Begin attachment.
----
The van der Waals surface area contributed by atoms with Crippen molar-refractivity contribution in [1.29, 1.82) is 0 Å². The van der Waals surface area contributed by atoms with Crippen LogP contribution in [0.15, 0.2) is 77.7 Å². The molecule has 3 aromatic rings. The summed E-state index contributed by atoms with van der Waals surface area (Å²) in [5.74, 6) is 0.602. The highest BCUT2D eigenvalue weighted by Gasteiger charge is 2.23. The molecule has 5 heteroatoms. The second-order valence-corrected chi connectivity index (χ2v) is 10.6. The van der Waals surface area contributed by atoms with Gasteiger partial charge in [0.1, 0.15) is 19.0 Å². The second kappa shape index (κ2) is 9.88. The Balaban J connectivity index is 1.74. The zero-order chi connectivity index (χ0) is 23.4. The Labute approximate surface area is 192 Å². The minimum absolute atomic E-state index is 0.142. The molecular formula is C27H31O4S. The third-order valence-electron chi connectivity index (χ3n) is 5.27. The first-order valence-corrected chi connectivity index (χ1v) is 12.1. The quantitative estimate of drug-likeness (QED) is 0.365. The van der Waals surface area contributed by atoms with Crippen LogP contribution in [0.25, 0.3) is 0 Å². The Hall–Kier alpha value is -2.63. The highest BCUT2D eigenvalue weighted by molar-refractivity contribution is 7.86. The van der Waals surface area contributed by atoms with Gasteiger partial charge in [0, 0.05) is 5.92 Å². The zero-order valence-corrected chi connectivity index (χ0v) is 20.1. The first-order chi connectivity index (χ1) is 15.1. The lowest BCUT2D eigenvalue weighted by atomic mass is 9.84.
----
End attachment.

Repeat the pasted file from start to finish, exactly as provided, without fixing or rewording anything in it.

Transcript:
The van der Waals surface area contributed by atoms with Crippen molar-refractivity contribution in [1.29, 1.82) is 0 Å². The van der Waals surface area contributed by atoms with Crippen LogP contribution in [0.15, 0.2) is 77.7 Å². The molecule has 3 aromatic rings. The summed E-state index contributed by atoms with van der Waals surface area (Å²) in [5.74, 6) is 0.602. The highest BCUT2D eigenvalue weighted by Gasteiger charge is 2.23. The molecule has 5 heteroatoms. The second-order valence-corrected chi connectivity index (χ2v) is 10.6. The van der Waals surface area contributed by atoms with Gasteiger partial charge in [0.1, 0.15) is 19.0 Å². The second kappa shape index (κ2) is 9.88. The Balaban J connectivity index is 1.74. The zero-order chi connectivity index (χ0) is 23.4. The Labute approximate surface area is 192 Å². The minimum absolute atomic E-state index is 0.142. The molecular formula is C27H31O4S. The third-order valence-electron chi connectivity index (χ3n) is 5.27. The first-order valence-corrected chi connectivity index (χ1v) is 12.1. The quantitative estimate of drug-likeness (QED) is 0.365. The van der Waals surface area contributed by atoms with Crippen LogP contribution in [0.25, 0.3) is 0 Å². The Hall–Kier alpha value is -2.63. The highest BCUT2D eigenvalue weighted by molar-refractivity contribution is 7.86. The van der Waals surface area contributed by atoms with Gasteiger partial charge in [0, 0.05) is 5.92 Å². The zero-order valence-corrected chi connectivity index (χ0v) is 20.1. The first-order chi connectivity index (χ1) is 15.1. The lowest BCUT2D eigenvalue weighted by atomic mass is 9.84.